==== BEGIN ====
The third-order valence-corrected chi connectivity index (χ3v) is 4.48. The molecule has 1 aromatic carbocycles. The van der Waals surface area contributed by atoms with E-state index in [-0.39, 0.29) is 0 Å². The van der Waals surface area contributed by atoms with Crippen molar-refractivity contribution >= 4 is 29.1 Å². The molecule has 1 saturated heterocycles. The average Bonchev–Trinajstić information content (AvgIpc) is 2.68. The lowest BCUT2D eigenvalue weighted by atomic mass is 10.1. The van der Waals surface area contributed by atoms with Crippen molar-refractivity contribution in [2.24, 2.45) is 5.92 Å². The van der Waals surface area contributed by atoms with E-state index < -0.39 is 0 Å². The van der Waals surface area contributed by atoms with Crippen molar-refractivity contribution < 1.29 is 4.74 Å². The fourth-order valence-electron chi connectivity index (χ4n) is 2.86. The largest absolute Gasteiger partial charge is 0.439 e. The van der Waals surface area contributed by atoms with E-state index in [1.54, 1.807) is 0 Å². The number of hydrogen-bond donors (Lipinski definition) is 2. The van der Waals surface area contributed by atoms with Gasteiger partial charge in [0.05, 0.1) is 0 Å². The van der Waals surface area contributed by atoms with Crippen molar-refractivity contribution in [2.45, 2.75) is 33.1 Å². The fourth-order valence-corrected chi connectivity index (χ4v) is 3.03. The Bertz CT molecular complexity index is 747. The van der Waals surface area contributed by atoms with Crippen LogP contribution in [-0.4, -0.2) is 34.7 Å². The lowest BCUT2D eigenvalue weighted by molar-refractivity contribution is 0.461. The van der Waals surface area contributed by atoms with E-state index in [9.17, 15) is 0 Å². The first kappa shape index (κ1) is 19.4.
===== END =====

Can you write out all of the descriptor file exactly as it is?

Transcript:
The third-order valence-corrected chi connectivity index (χ3v) is 4.48. The molecule has 1 aromatic carbocycles. The van der Waals surface area contributed by atoms with E-state index in [-0.39, 0.29) is 0 Å². The van der Waals surface area contributed by atoms with Crippen molar-refractivity contribution >= 4 is 29.1 Å². The molecule has 1 saturated heterocycles. The average Bonchev–Trinajstić information content (AvgIpc) is 2.68. The lowest BCUT2D eigenvalue weighted by atomic mass is 10.1. The van der Waals surface area contributed by atoms with Crippen molar-refractivity contribution in [2.24, 2.45) is 5.92 Å². The van der Waals surface area contributed by atoms with E-state index < -0.39 is 0 Å². The van der Waals surface area contributed by atoms with Crippen molar-refractivity contribution < 1.29 is 4.74 Å². The fourth-order valence-electron chi connectivity index (χ4n) is 2.86. The largest absolute Gasteiger partial charge is 0.439 e. The van der Waals surface area contributed by atoms with E-state index in [1.54, 1.807) is 0 Å². The number of hydrogen-bond donors (Lipinski definition) is 2. The van der Waals surface area contributed by atoms with Gasteiger partial charge in [0.05, 0.1) is 0 Å². The van der Waals surface area contributed by atoms with Crippen molar-refractivity contribution in [2.45, 2.75) is 33.1 Å². The fourth-order valence-corrected chi connectivity index (χ4v) is 3.03. The Bertz CT molecular complexity index is 747. The van der Waals surface area contributed by atoms with Crippen LogP contribution in [-0.4, -0.2) is 34.7 Å². The lowest BCUT2D eigenvalue weighted by molar-refractivity contribution is 0.461. The van der Waals surface area contributed by atoms with E-state index in [9.17, 15) is 0 Å². The first kappa shape index (κ1) is 19.4.